by Judy Mullican
There are so many fun ways to use jar lids and other lids for early learning. The best thing is that using them keeps them out of the landfill and doesn’t cost you a dime! They are even washable. If you work with younger children, just be sure that the lids are large enough not to cause a choking hazard. Whenever you buy jelly, jam, peanut butter, baby food, or other foods that come with lids, simply wash and save the lids. Ask the children’s families to save lids too and you’ll soon have a great collection. Here are 14 ways to use them for fun and learning:
Painting with Lids: Pour puddles of paint into large plastic lids. The children can dip either the tops or bottoms of smaller lids into the paint and make prints on paper. Depending on which side they choose, the prints will look like rings or solid circles. They can also roll the edge of a lid in paint and then roll the lid along the paper to make lines. They may enjoy comparing the lines made by different lids. Encourage them to think of even more ways to use the lids for painting.
Individual Containers: Some lids make great individual containers for art materials, such as glue, paint, small beads, feathers, sequins, and more. Having their own individual containers gives children a sense of ownership and can prevent arguments and hurt feelings.
3-D Creations: Lids are great additions to sculpture and other three-dimensional art. If the children decide to design vehicles, lids make great wheels. They can also be glued to boxes to create control panels for any type of invention. They make good bases for clay creations.
Tracing Shapes: Children can practice fine motor skills by tracing round lids with crayons, markers, colored pencils, chalk, or other drawing tools. They can add details to the circles to create flowers, faces, suns, or other images. They may also create colorful designs of overlapping circles. Another approach would be to lay them in a tray of sand or on paper coated with fingerpaint and trace them with a finger. An interesting technique is to rub a piece of chalk repeatedly on a scrap of paper to make a little dust. The child can place a lid on paper, dip a finger in the chalk dust and rub it around the edge of a jar lid to make a soft outline.
Sorting: Because lids come in many sizes, colors, and designs, they are great for sorting. Children may sort by whether or not there are letters on the lid, how big around the lids are, how tall the lids are, the colors on the lids, whether they are metal or plastic, and in other ways.
Patterns: When you collect several types of matching lids, the children may use them to copy or create patterns. In the beginning, you can glue lids to strips of poster board to create simple patterns for the children to copy. As they grow in their understanding of patterns, they can create their own patterns.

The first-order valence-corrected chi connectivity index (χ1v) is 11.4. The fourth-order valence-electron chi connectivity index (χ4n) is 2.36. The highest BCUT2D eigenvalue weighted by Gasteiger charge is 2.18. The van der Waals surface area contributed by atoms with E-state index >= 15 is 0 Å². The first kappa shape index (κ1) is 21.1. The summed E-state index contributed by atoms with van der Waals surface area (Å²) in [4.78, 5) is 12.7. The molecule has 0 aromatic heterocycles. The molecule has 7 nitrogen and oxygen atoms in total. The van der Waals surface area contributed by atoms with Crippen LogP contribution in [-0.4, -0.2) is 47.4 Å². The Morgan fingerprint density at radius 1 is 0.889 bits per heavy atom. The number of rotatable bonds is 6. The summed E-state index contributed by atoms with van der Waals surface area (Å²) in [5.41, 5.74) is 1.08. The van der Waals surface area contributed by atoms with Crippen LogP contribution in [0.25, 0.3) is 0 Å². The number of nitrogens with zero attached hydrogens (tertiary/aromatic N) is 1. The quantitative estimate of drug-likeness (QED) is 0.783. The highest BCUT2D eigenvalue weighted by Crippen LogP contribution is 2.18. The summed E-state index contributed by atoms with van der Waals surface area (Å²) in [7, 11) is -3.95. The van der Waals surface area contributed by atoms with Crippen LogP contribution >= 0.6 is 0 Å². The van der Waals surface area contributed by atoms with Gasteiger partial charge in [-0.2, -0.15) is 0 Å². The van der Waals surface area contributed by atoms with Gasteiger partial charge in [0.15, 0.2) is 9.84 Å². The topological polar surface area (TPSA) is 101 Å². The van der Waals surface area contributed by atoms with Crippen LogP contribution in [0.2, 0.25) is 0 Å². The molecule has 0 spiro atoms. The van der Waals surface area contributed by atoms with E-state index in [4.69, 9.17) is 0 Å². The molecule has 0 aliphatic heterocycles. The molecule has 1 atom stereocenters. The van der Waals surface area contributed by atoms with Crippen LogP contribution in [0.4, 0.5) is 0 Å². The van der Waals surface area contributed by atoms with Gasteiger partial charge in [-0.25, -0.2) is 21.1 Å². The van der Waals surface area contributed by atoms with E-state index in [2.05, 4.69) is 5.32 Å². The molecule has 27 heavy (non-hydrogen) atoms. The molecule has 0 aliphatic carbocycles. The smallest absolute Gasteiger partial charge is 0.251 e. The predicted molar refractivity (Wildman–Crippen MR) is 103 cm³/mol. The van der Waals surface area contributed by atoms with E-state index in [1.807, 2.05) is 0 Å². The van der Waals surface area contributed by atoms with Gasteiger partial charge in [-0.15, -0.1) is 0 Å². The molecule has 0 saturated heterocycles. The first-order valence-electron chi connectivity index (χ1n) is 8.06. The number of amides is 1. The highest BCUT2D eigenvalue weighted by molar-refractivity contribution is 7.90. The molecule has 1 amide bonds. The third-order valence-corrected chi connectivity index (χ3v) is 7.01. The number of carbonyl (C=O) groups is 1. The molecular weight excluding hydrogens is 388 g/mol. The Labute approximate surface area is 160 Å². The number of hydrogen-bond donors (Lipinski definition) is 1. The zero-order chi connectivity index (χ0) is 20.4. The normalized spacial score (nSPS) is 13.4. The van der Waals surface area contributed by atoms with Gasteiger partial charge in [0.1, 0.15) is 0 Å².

Ordering by Size: Children may enjoy stacking lids inside each other or lining them up in order of size.
Weighing Lids: Lids are great to use with a balance scale. The children can place different lids on each side of the scale to see which are heavier. They can see how many lids of one type it takes to balance lids of another type. If you have a stack of lids that are the same, these can be used to compare weights or other materials. How many lids will balance a golf ball? How many are needed to balance a Ping-Pong ball?
Buoyancy: Add both metal and plastic jar lids to the water table. The children can explore to discover whether the lids float or sink. Encourage them to flip them right side up and upside down. Does the same thing happen? Can they make a floating lid sink? How? They may also use the lids to fill larger containers. They can observe what happens when they load a floating container with lids. Does the container still float?
Exploring Sounds: Drop plastic and metal lids into a mixing bowl or box and compare the sounds they make. Repeat with a different container. Do the lids make the same sound in the new container? You can also attach lids to string or yarn and hang them from a tree branch or the bar on a piece of playground equipment. The children can tap the lids with wooden spoons or other strikers to hear what sound they make.
L Is for Lid: Help the children notice the beginning sound of the word lid. What other words begin the same way? Make a long list of words that start with the /l/sound!
Make-Believe: Place a container of lids in your dramatic play area. You may be amazed at all the creative ways children may use them. They might use them as dishes, coins, play food, seeds, and more!
Playing Games: Create a variety of games using lids. Smaller lids make great tokens to move along paths on file folder games. You can use a larger plastic lid as the base for a spinner . Label small lids with X’s and O’s, create a grid, and you are ready to play tic-tac-toe. Lids can also be used for a variety of tossing games. Create targets from bowls or boxes and try tossing lids into them from different spots. Hide lids around the outside play area and see how many the children can find.
Have any of you found some great ways to use lids for learning? We’d LOVE to hear your ideas!